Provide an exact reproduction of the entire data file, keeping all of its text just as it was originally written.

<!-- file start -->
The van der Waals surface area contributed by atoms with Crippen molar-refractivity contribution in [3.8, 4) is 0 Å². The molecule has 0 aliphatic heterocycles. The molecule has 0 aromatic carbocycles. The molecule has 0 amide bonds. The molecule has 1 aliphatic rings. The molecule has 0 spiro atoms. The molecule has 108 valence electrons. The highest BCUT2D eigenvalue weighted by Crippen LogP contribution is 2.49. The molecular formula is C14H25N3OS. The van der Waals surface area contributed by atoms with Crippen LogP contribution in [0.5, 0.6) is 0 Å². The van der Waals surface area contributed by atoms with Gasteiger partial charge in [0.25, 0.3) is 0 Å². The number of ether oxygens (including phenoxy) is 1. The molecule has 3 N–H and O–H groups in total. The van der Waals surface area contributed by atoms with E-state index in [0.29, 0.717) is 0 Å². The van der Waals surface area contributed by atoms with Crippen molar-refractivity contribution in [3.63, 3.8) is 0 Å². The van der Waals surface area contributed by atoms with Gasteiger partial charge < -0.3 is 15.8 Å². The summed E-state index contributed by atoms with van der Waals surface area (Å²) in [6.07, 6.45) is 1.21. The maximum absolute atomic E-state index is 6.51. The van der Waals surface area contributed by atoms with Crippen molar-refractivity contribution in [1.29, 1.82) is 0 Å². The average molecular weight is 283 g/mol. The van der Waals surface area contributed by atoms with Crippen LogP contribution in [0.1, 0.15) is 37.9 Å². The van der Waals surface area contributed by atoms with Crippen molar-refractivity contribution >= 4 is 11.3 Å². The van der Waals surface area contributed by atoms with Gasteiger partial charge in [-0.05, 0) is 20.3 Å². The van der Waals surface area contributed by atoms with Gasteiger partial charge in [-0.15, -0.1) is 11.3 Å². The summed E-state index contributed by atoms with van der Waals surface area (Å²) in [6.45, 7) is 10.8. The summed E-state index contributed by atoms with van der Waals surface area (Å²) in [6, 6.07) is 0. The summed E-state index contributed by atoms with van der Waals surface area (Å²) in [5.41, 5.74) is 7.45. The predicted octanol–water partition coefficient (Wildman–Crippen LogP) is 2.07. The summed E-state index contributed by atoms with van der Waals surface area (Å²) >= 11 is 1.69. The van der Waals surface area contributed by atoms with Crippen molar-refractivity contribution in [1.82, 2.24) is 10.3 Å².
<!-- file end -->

The van der Waals surface area contributed by atoms with Crippen molar-refractivity contribution in [3.8, 4) is 0 Å². The molecule has 0 aliphatic heterocycles. The molecule has 0 aromatic carbocycles. The molecule has 0 amide bonds. The molecule has 1 aliphatic rings. The molecule has 0 spiro atoms. The molecule has 108 valence electrons. The highest BCUT2D eigenvalue weighted by Crippen LogP contribution is 2.49. The molecular formula is C14H25N3OS. The van der Waals surface area contributed by atoms with Crippen LogP contribution in [0.5, 0.6) is 0 Å². The van der Waals surface area contributed by atoms with Gasteiger partial charge in [0.25, 0.3) is 0 Å². The number of ether oxygens (including phenoxy) is 1. The molecule has 3 N–H and O–H groups in total. The van der Waals surface area contributed by atoms with E-state index in [0.29, 0.717) is 0 Å². The van der Waals surface area contributed by atoms with Crippen molar-refractivity contribution in [3.63, 3.8) is 0 Å². The van der Waals surface area contributed by atoms with Gasteiger partial charge < -0.3 is 15.8 Å². The summed E-state index contributed by atoms with van der Waals surface area (Å²) in [6.07, 6.45) is 1.21. The maximum absolute atomic E-state index is 6.51. The van der Waals surface area contributed by atoms with Crippen molar-refractivity contribution in [1.29, 1.82) is 0 Å². The average molecular weight is 283 g/mol. The van der Waals surface area contributed by atoms with Crippen LogP contribution in [0.1, 0.15) is 37.9 Å². The van der Waals surface area contributed by atoms with Crippen molar-refractivity contribution >= 4 is 11.3 Å². The van der Waals surface area contributed by atoms with Gasteiger partial charge in [-0.05, 0) is 20.3 Å². The van der Waals surface area contributed by atoms with Gasteiger partial charge in [-0.15, -0.1) is 11.3 Å². The summed E-state index contributed by atoms with van der Waals surface area (Å²) in [6.45, 7) is 10.8. The summed E-state index contributed by atoms with van der Waals surface area (Å²) in [6, 6.07) is 0. The summed E-state index contributed by atoms with van der Waals surface area (Å²) in [5.41, 5.74) is 7.45. The predicted octanol–water partition coefficient (Wildman–Crippen LogP) is 2.07. The summed E-state index contributed by atoms with van der Waals surface area (Å²) >= 11 is 1.69. The van der Waals surface area contributed by atoms with Crippen molar-refractivity contribution in [1.82, 2.24) is 10.3 Å².